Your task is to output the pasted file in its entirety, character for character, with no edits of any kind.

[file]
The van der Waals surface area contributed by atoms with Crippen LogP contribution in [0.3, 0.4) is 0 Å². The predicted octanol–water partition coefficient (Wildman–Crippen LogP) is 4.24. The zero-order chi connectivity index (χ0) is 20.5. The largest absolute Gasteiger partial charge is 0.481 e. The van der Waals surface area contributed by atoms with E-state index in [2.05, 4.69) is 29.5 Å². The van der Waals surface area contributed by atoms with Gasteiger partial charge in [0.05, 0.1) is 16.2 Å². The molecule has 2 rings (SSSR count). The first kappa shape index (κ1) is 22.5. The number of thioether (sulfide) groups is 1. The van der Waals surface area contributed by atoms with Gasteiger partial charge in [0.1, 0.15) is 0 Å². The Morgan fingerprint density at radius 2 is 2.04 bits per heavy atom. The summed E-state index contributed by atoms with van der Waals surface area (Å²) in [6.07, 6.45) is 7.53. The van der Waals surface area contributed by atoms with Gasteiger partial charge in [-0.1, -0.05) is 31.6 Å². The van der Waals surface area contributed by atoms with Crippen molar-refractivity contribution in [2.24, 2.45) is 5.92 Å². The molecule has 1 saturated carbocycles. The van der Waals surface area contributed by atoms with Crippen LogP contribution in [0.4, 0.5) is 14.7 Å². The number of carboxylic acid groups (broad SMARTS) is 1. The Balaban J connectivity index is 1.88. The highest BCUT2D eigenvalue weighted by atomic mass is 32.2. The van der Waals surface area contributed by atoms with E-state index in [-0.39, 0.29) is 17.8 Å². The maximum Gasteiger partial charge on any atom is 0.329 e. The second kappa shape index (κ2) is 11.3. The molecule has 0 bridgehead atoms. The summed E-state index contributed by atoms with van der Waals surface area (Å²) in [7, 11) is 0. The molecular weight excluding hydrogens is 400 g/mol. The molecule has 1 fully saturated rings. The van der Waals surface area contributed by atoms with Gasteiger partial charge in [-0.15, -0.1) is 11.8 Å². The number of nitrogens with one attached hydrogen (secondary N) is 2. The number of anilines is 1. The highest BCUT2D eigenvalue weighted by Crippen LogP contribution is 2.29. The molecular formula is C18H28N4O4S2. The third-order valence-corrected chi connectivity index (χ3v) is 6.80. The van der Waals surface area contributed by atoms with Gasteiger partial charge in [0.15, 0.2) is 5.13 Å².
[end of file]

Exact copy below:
The van der Waals surface area contributed by atoms with Crippen LogP contribution in [0.3, 0.4) is 0 Å². The predicted octanol–water partition coefficient (Wildman–Crippen LogP) is 4.24. The zero-order chi connectivity index (χ0) is 20.5. The largest absolute Gasteiger partial charge is 0.481 e. The van der Waals surface area contributed by atoms with E-state index in [2.05, 4.69) is 29.5 Å². The van der Waals surface area contributed by atoms with Gasteiger partial charge in [0.05, 0.1) is 16.2 Å². The molecule has 2 rings (SSSR count). The first kappa shape index (κ1) is 22.5. The number of thioether (sulfide) groups is 1. The van der Waals surface area contributed by atoms with Gasteiger partial charge in [0.1, 0.15) is 0 Å². The Morgan fingerprint density at radius 2 is 2.04 bits per heavy atom. The summed E-state index contributed by atoms with van der Waals surface area (Å²) in [6.07, 6.45) is 7.53. The van der Waals surface area contributed by atoms with Gasteiger partial charge in [-0.1, -0.05) is 31.6 Å². The van der Waals surface area contributed by atoms with Crippen molar-refractivity contribution in [2.24, 2.45) is 5.92 Å². The molecule has 1 saturated carbocycles. The van der Waals surface area contributed by atoms with Crippen LogP contribution in [0.4, 0.5) is 14.7 Å². The number of carboxylic acid groups (broad SMARTS) is 1. The Balaban J connectivity index is 1.88. The highest BCUT2D eigenvalue weighted by atomic mass is 32.2. The van der Waals surface area contributed by atoms with E-state index in [-0.39, 0.29) is 17.8 Å². The maximum Gasteiger partial charge on any atom is 0.329 e. The second kappa shape index (κ2) is 11.3. The molecule has 0 bridgehead atoms. The summed E-state index contributed by atoms with van der Waals surface area (Å²) in [7, 11) is 0. The molecular weight excluding hydrogens is 400 g/mol. The molecule has 1 fully saturated rings. The van der Waals surface area contributed by atoms with Gasteiger partial charge in [-0.15, -0.1) is 11.8 Å². The number of nitrogens with one attached hydrogen (secondary N) is 2. The number of anilines is 1. The highest BCUT2D eigenvalue weighted by Crippen LogP contribution is 2.29. The molecular formula is C18H28N4O4S2. The third-order valence-corrected chi connectivity index (χ3v) is 6.80. The van der Waals surface area contributed by atoms with Gasteiger partial charge in [0.15, 0.2) is 5.13 Å².